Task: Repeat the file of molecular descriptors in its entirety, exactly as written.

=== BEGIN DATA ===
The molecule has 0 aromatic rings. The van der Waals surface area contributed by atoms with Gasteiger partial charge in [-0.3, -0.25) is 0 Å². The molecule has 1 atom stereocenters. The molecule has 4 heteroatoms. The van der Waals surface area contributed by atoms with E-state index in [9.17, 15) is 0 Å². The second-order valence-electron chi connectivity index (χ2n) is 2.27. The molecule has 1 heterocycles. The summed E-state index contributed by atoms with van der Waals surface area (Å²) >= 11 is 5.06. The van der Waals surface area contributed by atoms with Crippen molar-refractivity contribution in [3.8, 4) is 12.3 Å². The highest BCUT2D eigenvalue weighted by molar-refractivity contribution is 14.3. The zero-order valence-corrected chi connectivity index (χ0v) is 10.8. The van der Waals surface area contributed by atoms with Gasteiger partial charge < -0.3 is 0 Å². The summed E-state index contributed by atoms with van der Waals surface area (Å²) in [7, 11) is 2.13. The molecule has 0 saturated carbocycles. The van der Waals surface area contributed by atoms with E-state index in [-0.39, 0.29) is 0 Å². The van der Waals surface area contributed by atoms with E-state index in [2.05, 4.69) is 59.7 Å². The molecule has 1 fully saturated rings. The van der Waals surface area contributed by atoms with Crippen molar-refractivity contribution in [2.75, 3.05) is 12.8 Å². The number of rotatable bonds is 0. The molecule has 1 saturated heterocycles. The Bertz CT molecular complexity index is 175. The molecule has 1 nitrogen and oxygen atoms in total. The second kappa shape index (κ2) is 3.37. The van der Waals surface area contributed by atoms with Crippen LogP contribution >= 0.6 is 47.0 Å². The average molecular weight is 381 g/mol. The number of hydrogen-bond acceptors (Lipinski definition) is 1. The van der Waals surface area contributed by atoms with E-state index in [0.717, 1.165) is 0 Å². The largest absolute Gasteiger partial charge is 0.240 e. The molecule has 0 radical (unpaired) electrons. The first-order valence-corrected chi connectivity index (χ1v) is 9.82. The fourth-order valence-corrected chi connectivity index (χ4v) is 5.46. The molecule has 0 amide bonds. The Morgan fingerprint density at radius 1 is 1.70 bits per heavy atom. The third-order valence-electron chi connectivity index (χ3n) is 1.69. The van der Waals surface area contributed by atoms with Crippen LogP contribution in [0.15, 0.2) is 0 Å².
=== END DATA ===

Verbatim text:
The molecule has 0 aromatic rings. The van der Waals surface area contributed by atoms with Gasteiger partial charge in [-0.3, -0.25) is 0 Å². The molecule has 1 atom stereocenters. The molecule has 4 heteroatoms. The van der Waals surface area contributed by atoms with E-state index in [9.17, 15) is 0 Å². The second-order valence-electron chi connectivity index (χ2n) is 2.27. The molecule has 1 heterocycles. The summed E-state index contributed by atoms with van der Waals surface area (Å²) >= 11 is 5.06. The van der Waals surface area contributed by atoms with Crippen molar-refractivity contribution in [3.8, 4) is 12.3 Å². The highest BCUT2D eigenvalue weighted by molar-refractivity contribution is 14.3. The zero-order valence-corrected chi connectivity index (χ0v) is 10.8. The van der Waals surface area contributed by atoms with Gasteiger partial charge < -0.3 is 0 Å². The summed E-state index contributed by atoms with van der Waals surface area (Å²) in [7, 11) is 2.13. The molecule has 0 saturated carbocycles. The van der Waals surface area contributed by atoms with E-state index in [-0.39, 0.29) is 0 Å². The van der Waals surface area contributed by atoms with E-state index in [2.05, 4.69) is 59.7 Å². The molecule has 1 fully saturated rings. The van der Waals surface area contributed by atoms with Crippen molar-refractivity contribution in [2.75, 3.05) is 12.8 Å². The number of rotatable bonds is 0. The molecule has 1 saturated heterocycles. The Bertz CT molecular complexity index is 175. The molecule has 1 nitrogen and oxygen atoms in total. The second kappa shape index (κ2) is 3.37. The van der Waals surface area contributed by atoms with Crippen LogP contribution >= 0.6 is 47.0 Å². The average molecular weight is 381 g/mol. The number of hydrogen-bond acceptors (Lipinski definition) is 1. The van der Waals surface area contributed by atoms with E-state index in [0.717, 1.165) is 0 Å². The largest absolute Gasteiger partial charge is 0.240 e. The molecule has 0 radical (unpaired) electrons. The first-order valence-corrected chi connectivity index (χ1v) is 9.82. The fourth-order valence-corrected chi connectivity index (χ4v) is 5.46. The molecule has 0 amide bonds. The Morgan fingerprint density at radius 1 is 1.70 bits per heavy atom. The third-order valence-electron chi connectivity index (χ3n) is 1.69. The van der Waals surface area contributed by atoms with Crippen LogP contribution in [0.15, 0.2) is 0 Å².